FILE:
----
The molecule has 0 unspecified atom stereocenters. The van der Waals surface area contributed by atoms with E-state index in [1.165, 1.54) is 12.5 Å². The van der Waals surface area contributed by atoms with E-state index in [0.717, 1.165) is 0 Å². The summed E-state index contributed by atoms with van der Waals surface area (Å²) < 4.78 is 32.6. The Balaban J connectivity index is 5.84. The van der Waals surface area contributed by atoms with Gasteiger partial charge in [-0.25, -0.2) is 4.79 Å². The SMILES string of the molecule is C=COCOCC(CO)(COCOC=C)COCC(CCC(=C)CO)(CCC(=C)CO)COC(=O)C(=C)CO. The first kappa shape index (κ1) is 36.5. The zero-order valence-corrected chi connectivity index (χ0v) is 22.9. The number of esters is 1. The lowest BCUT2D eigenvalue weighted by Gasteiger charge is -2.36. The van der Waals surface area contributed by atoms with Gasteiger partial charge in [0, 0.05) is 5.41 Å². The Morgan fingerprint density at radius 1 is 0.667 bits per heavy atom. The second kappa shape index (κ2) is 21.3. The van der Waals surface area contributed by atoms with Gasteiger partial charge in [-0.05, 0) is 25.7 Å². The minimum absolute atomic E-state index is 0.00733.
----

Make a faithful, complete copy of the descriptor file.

The molecule has 0 unspecified atom stereocenters. The van der Waals surface area contributed by atoms with E-state index in [1.165, 1.54) is 12.5 Å². The van der Waals surface area contributed by atoms with E-state index in [0.717, 1.165) is 0 Å². The summed E-state index contributed by atoms with van der Waals surface area (Å²) < 4.78 is 32.6. The Balaban J connectivity index is 5.84. The van der Waals surface area contributed by atoms with Gasteiger partial charge in [-0.25, -0.2) is 4.79 Å². The SMILES string of the molecule is C=COCOCC(CO)(COCOC=C)COCC(CCC(=C)CO)(CCC(=C)CO)COC(=O)C(=C)CO. The first kappa shape index (κ1) is 36.5. The zero-order valence-corrected chi connectivity index (χ0v) is 22.9. The number of esters is 1. The lowest BCUT2D eigenvalue weighted by Gasteiger charge is -2.36. The van der Waals surface area contributed by atoms with Gasteiger partial charge in [0, 0.05) is 5.41 Å². The Morgan fingerprint density at radius 1 is 0.667 bits per heavy atom. The second kappa shape index (κ2) is 21.3. The van der Waals surface area contributed by atoms with Gasteiger partial charge in [-0.05, 0) is 25.7 Å². The minimum absolute atomic E-state index is 0.00733.